Please Grant Clemency to Robert Shipp
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In 1993, at the age of 20, my brother Robert Shipp was indicted and charged with conspiracy to possess with intent to distribute and distribution of cocaine base and cocaine. In 1994, he was sentenced to life imprisonment without the possibility of parole. He was involved in the drug conspiracy for only 5 months. This was Robert’s first drug offense and he doesn’t have a violent history.
At his sentencing hearing, Robert’s judge repeatedly verbalized his objections to the sentence that he was forced to give Robert. He explained that he had no choice but to give Robert a life sentence based on the Federal Mandatory Minimum Sentencing Guidelines. He further explained that the law didn’t allow him to use discretion in the sentencing. He also noted that the cocaine suppliers plead guilty and received 12 and 14 years for supplying the cocaine in this conspiracy.
While Robert takes full responsibility for his participation in the criminality that resulted in his incarceration, I think it is important to share with you what led this honor student down this path. When Robert was in high school our brother was stabbed to death at the age of 19. Our brother’s untimely death devastated Robert and he began acting out in a negative manner. As a teenager, Robert’s inability to cope with this tragic loss ultimately and regrettably led to his risk-taking/criminal behavior.
Our brother’s murderer was sentenced to 20 years and was released after serving 10 years. It is unbelievable that Robert received a life sentence for his 5 months involvement, in a nonviolent drug conspiracy, and our brother’s murderer only served 10 years. Robert should have been punished for his involvement in the conspiracy; however, a life sentence is excessive. Robert’s daughter was almost 2 years old when he was incarcerated. She has unfortunately experienced the all too familiar pitfalls of growing up without a father, and is now a single mother of four.
In February 2015, due to a retroactive amendment to the federal sentencing guidelines Robert's sentenced was reduced to 30 years. My brother is now 46 years old, but hasn't given up on life. He spends his time reading, mentoring, speaking, and securing all possible certifications and college credits.
My children have never seen their uncle outside of the visitation room; however, they look forward to spending time with him, as he shares with them the importance of making the right choices in life and reminds them that bad choices have consequences and could very well mean giving up their freedom. He also encourages them to do well in school, respect others, and take responsibility for their actions.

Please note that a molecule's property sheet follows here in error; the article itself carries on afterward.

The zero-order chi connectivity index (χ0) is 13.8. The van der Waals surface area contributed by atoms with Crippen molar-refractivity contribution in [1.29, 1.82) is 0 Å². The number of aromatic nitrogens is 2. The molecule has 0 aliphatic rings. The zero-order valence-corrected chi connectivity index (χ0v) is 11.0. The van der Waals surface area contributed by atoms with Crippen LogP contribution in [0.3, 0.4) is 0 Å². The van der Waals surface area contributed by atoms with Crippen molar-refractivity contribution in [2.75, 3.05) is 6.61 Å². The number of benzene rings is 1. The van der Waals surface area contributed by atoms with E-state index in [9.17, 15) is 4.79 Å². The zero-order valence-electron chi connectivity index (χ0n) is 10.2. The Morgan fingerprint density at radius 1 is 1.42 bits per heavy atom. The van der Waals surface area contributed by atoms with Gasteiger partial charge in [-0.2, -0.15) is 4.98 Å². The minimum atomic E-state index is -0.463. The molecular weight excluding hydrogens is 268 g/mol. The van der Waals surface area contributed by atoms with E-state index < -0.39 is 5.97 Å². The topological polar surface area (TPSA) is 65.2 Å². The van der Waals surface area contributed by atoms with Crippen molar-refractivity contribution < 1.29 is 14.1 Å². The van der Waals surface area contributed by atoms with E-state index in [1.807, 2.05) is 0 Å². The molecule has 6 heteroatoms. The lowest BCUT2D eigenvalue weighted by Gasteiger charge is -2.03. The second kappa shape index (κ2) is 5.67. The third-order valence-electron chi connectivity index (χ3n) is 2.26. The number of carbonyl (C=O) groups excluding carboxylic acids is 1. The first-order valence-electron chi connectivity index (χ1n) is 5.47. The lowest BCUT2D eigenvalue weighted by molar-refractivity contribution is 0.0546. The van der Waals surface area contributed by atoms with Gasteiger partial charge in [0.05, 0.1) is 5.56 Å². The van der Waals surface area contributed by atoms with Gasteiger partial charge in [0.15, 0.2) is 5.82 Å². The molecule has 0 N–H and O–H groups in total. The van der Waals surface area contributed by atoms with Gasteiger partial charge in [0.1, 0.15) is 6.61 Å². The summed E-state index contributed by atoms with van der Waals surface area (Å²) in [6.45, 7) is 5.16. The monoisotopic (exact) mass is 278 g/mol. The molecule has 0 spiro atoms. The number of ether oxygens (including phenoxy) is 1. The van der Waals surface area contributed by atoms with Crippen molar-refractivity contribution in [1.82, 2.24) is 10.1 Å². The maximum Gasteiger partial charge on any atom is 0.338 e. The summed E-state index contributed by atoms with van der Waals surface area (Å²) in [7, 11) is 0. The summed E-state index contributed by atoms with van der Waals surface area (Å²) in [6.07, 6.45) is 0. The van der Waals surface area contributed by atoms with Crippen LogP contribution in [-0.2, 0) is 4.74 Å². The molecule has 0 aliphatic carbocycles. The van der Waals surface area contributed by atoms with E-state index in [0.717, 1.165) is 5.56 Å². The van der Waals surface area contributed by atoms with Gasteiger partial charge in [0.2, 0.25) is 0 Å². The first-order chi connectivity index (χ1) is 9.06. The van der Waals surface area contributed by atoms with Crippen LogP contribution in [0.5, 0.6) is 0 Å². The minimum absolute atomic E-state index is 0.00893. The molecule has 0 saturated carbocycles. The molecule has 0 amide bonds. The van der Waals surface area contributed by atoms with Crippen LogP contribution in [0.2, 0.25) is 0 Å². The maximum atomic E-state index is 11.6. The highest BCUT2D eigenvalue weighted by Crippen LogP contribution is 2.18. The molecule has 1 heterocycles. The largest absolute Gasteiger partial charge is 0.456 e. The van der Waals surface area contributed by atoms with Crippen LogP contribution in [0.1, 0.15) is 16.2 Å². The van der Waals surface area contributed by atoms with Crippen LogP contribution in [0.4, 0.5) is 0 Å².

The unexpected death of our father on July 17, 2012, remains difficult for all of us; and is compounded by what we know was our father’s unending hope to secure Robert’s freedom. As our father laid helplessly, on his death bed with weary eyes, I promised him that I would continue to fight for freedom and justice for my brother. Because Robert wasn't allowed to attend our father's funeral, he wrote a letter, entitled, "A Letter to my Dad," and asked that I read it on his behalf. It was by far one of the hardest things I had to do in my life.
When Robert is released, our family and loved ones will provide him with emotional and financial support, and a reentry plan has been developed to ensure that he is given a fair chance at becoming a productive citizen. We will also assist him with his desire to mentor youth that are at a crossroad, just as he was as a grieving young adult. Robert has so much to offer society.
Please sign my petition asking President Donald Trump to grant my brother clemency. He has more than paid his debt to society for his 5 months involvement in a nonviolent drug conspiracy at the young age of 20. Robert has been in prison for 25 1/2 years now...over half of his life. He was sentenced to life before his life even really got started.
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